Tuesday, July 25, 2017


Jeffery throws himself in the chair across from me looking more disheveled and distraught than his usually calm, poised presentation of a mid-forties successful financial advisor.  
“I couldn’t wait to get here. I almost called and asked if you had a double session available today or any more sessions available today at all. Do you?”
Thinking about how reluctant Jeffery has been to increase his therapy sessions to more than once a week, I say, “I’m sure I can see you later this afternoon, but first why don’t you tell me what’s going on.”
“My wife told me she wants us to have an open marriage.”
Many thoughts go through my mind, including the sarcastic, ‘so now the shoe’s on the other foot.’ Instead I say, “Her request obviously disturbed you.”
“Hardly difficult to figure that out. Can you imagine?! My wife! The prissy little woman who left me begging for sex.”
“Jeffery, what’s so disturbing about her asking for an open marriage?”
“That’s a dumb question.”
“You could look at her request as freeing you to see as many women as you wanted without having to sneak around.”
“But she could also see as many men! In fact, she already has. She told me at first she wanted to get back at me for all the women I saw on the side – even though I never admitted to seeing any other women. So she went online and started going out on dates when she knew I’d be out. And then she’d have sex with them. It almost made me throw up to hear that. And then she told me she’s come to enjoy it and wants to be able to do it openly. Ugh!”
“Jeffery, I know you might think these are dumb questions, but why is a man who never followed his marriage vows, so disturbed about his wife wanting the same freedom?”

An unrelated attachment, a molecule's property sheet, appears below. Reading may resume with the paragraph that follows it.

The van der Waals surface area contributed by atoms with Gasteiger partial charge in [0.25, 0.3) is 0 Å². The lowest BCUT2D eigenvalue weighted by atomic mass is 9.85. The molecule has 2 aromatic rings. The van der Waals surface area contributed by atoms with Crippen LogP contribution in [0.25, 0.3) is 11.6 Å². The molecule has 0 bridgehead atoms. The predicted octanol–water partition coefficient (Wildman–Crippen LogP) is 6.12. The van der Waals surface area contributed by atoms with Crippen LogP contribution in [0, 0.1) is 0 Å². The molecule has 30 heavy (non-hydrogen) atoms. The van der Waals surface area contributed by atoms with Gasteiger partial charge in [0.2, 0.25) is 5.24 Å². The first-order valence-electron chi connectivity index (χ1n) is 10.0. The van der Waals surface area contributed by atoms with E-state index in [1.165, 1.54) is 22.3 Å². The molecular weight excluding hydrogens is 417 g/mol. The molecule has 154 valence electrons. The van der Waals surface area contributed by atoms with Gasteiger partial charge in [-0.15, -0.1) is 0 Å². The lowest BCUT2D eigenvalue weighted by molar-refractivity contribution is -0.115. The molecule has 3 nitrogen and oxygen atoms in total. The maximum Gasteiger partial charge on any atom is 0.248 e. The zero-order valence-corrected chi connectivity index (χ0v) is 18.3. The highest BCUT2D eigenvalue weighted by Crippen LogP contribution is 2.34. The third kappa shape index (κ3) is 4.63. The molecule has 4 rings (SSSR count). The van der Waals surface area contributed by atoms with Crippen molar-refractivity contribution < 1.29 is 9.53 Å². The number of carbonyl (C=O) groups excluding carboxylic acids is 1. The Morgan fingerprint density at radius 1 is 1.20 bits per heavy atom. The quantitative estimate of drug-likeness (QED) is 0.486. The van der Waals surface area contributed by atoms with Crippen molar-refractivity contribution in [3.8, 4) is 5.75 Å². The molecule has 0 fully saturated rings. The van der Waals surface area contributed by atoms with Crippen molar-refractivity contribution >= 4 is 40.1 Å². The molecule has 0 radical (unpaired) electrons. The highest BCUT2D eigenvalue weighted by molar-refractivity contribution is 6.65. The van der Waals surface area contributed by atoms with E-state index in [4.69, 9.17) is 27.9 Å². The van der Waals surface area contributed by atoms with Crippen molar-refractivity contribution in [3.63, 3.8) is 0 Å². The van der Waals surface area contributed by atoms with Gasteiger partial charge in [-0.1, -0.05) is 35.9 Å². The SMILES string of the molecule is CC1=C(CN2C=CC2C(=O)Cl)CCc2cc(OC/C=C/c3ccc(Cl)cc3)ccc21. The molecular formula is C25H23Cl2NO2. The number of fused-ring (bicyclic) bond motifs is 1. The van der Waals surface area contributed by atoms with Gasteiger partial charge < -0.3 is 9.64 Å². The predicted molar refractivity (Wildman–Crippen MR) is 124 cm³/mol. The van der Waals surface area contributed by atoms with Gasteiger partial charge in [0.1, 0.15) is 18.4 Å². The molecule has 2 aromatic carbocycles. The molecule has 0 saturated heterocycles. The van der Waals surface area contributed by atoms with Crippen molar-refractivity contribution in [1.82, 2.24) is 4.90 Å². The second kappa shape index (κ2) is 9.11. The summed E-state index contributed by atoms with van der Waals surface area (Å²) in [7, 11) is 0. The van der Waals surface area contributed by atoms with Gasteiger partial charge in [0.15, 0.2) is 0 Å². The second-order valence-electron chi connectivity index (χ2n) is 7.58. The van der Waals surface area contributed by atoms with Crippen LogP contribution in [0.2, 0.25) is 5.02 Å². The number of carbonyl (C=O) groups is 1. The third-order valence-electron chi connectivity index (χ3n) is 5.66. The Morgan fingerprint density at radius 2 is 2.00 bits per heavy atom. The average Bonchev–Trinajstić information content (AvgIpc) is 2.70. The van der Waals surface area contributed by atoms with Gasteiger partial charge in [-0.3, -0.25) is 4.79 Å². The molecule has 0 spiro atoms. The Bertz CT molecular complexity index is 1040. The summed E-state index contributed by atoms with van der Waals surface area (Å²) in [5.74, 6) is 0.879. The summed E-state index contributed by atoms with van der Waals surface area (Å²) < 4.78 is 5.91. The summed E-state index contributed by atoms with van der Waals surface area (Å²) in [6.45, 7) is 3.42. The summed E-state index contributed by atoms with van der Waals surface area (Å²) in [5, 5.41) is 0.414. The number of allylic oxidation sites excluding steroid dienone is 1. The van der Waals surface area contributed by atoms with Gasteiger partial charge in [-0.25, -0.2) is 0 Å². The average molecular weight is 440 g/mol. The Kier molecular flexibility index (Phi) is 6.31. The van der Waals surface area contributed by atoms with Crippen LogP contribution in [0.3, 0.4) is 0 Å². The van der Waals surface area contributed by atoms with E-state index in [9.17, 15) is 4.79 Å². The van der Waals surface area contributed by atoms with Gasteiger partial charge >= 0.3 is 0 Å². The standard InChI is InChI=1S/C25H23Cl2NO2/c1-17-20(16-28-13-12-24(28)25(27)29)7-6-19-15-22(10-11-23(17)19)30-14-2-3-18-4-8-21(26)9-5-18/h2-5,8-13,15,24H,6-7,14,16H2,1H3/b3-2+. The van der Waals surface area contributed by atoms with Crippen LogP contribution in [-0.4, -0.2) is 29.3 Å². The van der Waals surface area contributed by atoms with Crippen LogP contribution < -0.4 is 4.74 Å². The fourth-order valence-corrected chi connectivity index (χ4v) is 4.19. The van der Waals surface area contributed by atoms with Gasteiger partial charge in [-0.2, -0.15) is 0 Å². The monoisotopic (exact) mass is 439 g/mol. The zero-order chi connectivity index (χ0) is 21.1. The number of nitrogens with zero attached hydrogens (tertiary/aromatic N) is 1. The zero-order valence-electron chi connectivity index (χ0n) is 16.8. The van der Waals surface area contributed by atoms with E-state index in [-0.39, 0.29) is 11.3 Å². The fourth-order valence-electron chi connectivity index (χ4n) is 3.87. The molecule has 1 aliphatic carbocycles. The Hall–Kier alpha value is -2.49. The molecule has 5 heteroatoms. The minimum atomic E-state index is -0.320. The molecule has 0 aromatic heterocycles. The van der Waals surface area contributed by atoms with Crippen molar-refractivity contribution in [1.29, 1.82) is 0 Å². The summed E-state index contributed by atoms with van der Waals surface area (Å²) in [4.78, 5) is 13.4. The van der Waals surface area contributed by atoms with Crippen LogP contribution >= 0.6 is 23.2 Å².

“It’s not the same. She said she did it because she wanted to get back at me, meaning she must have been angry at me.”
“And does that give you an idea about your own motivation?”
“I wasn’t angry at my wife.”
“’A prissy little woman who left me begging for sex’ doesn’t sound not angry, but maybe it’s more than just your wife you’re angry at.”
“That theory again. I’m angry at my mother for dying and leaving me and therefore I’m angry with all women. I don’t buy it.”
“Can you think seriously for a moment why you might not buy that theory?”

“It’s just a cliché.”
That’s not a moment’s worth of thought, I think. Then I realize I’ve had several sarcastic thoughts this hour. Am I angry with Jeffery for being unfaithful? But I’m not angry with other unfaithful patients. Am I feeling Jeffery’s conscious or unconscious anger at me? Certainly a possibility. Am I angry with Jeffery for not accepting anything I offer be it a question, an interpretation or a request? Another possibility.
“Have you ever noticed Jeffery that you rarely take in anything I offer?”
“For heaven’s sake, my wife just told me she wants an open marriage and you want to talk about us.”
I think, ‘well, there’s an example,’ but I swallow that sarcastic response and say, “Perhaps there’s a connection between the two, Jeffery.”
“What!?” he says, roiling his eyes towards the ceiling.
“I wonder, Jeffery, if the reason you feel angry with women is that you’re afraid of being dependent on them, of needing them.”
“That’s ridiculous.”
“Again, I’m going to ask you to think about what I just said and to try and take it in.”
“It doesn’t make sense to me,” he responds immediately.